A library’s worth of comic books, multiple successful animated series, half a dozen movies, a bonanza of video games, enough toys and action figures to sink a battleship, millions of albums sold, and a “live”, touring rock ‘n roll stage show. When talking about the Teenage Mutant Ninja Turtles it starts to become easier to try to think of the aspects of pop culture they haven’t conquered. But what’s even more astounding than that is when you realize they’ve conquered so many of these corners of the zeitgeist over and over.
For the last three decades, these radioactive, sewer-dwelling reptiles have time and again reinvented themselves for new generations of fans eager to learn more about martial arts and pizza, as well as pulling back in former “party dudes/dudettes” who now have little would be Turtle fans of their own. Or, you know, people who are old enough to have kids, but don’t, and are just happy to see the Ninja Turtles re-emerge from the depths to take over the airwaves and toy aisles yet again.
It’s only been a few weeks since the most recent trailer for Teenage Mutant Ninja Turtles: Out of the Shadows, the sequel to the Michael Bay-produced TMNT picture of 2014, and though it also nicks the Beastie Boys’ “No Sleep Til Brooklyn” for the soundtrack, there are a handful of key differences that distinguish one from the other. Specifically, that this latest spot is chockablock with soundbites that, when taken out of context, could be used by audio editors to form scathing critiques of this film. As the trailer timecounter ticks on, the negative review puns basically write themselves: “We‘re turtles, whether you like it or not.” “This isn’t working!” “We keep failing.” It’s almost like they’re challenging their harshest critics to do their worst.
It's been a long time since there's been a competent Teenage Mutant Ninja Turtles video game available, let alone a good one. For many, the last fun TMNT game arrived in the long, long ago when consoles were cartridge-based, and you had to go to a friend's house if you wanted to enjoy multiplayer. There have been numerous attempts at reviving the franchise in the gaming space, with Nickelodeon and its partners even going so far as to slap new, high-definition coats of paint on titles fans considered classics. Though the franchise has had tremendous success reinventing itself for different animated audiences, that just hasn't translated to the video games.
There is hope, however. A new ratings listing from the Australian Classification Board hints that a new Teenage Mutant Ninja Turtles game is on the way. Ordinarily, that would be news, but it wouldn't necessarily be something to be excited about. That this new TMNT game is being developed by Platinum Games however, makes all the (potential) difference in the world.
This Sunday on Nickelodeon, the Teenage Mutant Ninja Turtles are going back in time. Well, at least their Half-Shell Hero versions are anyway. The new animated special, Half-Shell Heroes: Blast to the Past, takes our ninja buddies to the prehistoric era, where they'll have to stop an alien race from altering the future of the planet.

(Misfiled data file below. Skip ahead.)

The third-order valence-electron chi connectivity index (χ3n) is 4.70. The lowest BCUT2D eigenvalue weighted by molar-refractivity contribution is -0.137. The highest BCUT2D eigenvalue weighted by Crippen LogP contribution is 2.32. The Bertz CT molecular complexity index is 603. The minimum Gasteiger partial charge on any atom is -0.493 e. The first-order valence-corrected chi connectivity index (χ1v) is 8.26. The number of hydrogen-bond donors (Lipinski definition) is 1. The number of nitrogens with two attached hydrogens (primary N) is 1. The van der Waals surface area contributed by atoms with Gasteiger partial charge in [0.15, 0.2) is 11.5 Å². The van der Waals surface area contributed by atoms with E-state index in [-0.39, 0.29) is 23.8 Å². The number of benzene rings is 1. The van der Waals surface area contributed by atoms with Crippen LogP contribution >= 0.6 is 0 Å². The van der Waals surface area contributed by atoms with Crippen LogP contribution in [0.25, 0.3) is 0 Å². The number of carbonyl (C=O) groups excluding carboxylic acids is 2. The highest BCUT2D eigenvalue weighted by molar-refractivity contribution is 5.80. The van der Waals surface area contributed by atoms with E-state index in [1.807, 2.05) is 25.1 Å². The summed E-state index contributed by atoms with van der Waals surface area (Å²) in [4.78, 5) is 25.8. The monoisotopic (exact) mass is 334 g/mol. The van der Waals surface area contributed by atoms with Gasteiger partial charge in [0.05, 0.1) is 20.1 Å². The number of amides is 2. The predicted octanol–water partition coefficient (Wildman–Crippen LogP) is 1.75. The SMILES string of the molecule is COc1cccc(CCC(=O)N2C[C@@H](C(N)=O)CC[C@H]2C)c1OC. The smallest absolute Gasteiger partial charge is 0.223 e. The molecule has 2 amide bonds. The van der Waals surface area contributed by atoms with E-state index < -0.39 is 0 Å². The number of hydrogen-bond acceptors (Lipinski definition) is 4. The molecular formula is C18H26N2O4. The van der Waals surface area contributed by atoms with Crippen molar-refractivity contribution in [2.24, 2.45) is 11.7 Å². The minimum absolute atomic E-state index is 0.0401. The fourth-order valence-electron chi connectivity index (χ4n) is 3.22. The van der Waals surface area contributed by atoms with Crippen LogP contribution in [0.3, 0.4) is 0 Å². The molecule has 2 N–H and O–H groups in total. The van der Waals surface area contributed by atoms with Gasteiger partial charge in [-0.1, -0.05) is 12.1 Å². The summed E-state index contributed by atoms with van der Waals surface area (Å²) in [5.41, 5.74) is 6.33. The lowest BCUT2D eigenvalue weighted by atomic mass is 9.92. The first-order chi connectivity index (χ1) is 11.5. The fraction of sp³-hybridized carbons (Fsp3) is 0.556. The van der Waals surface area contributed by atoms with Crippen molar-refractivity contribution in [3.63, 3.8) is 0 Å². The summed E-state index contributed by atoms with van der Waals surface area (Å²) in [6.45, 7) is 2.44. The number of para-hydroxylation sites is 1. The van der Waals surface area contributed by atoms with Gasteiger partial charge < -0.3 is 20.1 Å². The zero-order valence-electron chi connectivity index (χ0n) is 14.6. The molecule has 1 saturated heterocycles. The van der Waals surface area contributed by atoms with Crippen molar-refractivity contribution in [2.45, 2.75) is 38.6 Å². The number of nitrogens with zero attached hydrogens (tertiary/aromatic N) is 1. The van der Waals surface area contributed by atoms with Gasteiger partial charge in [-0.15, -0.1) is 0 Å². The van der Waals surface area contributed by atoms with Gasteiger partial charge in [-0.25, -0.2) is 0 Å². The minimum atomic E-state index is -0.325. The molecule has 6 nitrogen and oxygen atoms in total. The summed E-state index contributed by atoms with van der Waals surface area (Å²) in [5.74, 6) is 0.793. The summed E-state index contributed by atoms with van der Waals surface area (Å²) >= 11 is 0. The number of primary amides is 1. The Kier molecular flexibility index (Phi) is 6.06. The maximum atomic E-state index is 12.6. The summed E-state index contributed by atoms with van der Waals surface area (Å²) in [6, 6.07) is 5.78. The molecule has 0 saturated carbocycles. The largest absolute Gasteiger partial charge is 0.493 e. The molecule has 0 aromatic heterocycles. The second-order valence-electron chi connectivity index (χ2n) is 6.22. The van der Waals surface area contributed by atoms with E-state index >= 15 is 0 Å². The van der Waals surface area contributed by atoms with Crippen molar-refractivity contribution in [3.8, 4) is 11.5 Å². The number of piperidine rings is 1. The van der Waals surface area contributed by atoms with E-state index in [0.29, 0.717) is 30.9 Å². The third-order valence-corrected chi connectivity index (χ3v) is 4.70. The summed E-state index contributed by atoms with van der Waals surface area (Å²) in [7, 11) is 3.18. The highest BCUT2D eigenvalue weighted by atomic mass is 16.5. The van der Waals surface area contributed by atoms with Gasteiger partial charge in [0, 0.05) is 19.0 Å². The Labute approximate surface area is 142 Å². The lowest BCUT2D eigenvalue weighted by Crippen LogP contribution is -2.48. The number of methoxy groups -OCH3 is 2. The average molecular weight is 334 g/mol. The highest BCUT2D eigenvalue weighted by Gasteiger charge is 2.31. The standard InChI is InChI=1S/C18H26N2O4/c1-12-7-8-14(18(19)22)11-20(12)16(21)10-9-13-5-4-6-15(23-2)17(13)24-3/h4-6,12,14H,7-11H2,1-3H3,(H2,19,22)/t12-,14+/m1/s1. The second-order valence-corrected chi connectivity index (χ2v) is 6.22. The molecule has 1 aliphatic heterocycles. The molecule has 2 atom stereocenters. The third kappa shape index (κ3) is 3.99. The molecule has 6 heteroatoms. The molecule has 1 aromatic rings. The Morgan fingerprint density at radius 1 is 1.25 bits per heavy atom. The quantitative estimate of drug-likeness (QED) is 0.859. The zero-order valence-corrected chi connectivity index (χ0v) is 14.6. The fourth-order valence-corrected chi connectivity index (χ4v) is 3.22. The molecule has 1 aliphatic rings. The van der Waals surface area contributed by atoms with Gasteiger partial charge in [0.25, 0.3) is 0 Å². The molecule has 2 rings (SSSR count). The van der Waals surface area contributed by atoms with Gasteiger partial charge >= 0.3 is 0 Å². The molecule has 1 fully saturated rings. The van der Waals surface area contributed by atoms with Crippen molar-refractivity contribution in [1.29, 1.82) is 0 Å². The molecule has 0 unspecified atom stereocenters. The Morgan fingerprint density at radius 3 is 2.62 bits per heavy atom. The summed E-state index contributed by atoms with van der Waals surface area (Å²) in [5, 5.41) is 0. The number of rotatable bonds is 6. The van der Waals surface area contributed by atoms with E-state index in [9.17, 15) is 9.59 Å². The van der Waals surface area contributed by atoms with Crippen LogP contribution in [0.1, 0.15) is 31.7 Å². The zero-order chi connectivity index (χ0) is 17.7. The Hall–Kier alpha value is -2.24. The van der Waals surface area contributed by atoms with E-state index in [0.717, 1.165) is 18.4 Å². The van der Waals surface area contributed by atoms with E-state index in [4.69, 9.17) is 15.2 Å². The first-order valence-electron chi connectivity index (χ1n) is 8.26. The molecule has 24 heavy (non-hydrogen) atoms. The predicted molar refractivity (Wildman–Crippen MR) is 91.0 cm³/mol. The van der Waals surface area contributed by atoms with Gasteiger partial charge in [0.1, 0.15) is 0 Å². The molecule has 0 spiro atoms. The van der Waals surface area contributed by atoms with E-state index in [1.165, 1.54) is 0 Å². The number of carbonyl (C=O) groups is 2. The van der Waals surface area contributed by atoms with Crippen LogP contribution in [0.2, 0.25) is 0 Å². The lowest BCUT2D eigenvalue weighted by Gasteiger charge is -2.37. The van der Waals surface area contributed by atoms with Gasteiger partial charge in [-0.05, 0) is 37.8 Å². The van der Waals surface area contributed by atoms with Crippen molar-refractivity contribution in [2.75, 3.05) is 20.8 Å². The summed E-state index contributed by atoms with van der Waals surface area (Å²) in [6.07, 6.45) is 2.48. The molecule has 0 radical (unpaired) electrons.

In addition to this animated special, there will also be some action figures based on the adventure. It just so happens, we've got a few sets to give away.
During New York Comic Con, two all-new licenses were unveiled for the very first time by Mega Bloks. The block-building sets the company already offers run the gamut from Halo to Skylanders to Assassin's Creed and beyond, but the latest additions to the company's portfolio have long deserved their chance to shine in construction set form. Though we'd known Mega Bloks had the Star Trek and Teenage Mutant Ninja Turtles licenses, no one had seen much of what the company had planned. Though no official TMNT sets were shown off, we did get to see the first figures across the three different series Mega Bloks is producing. There were plenty of Star Trek figures too, but the actual sets were what really caught our attention.
There are going to be plenty of sets released in 2016 and beyond, but at NYCC, Mega Bloks had three different kits for Star Trek on hand. Two comprised of ships, the very impressive classic USS Enterprise and the Klingon Battlecruiser, and the third was a transporter room set. All three looked impressive even in these early stages, but the scaled down Enterprise is definitely the star of the line. Or rather, it is for now without a bridge set on the horizon. One expects it can't be too far behind considering there's a transporter room already.
The second half of the 1987-1989 spinoff series that fleshed out much of the Teenage Mutant Ninja Turtles supporting cast is headed for a brand new collection this week from IDW. Written by TMNT co-creators Peter Laird and Kevin Eastman, with art and colors by Jim Lawson, Tales of the Teenage Mutant Ninja Turtles, Vol...
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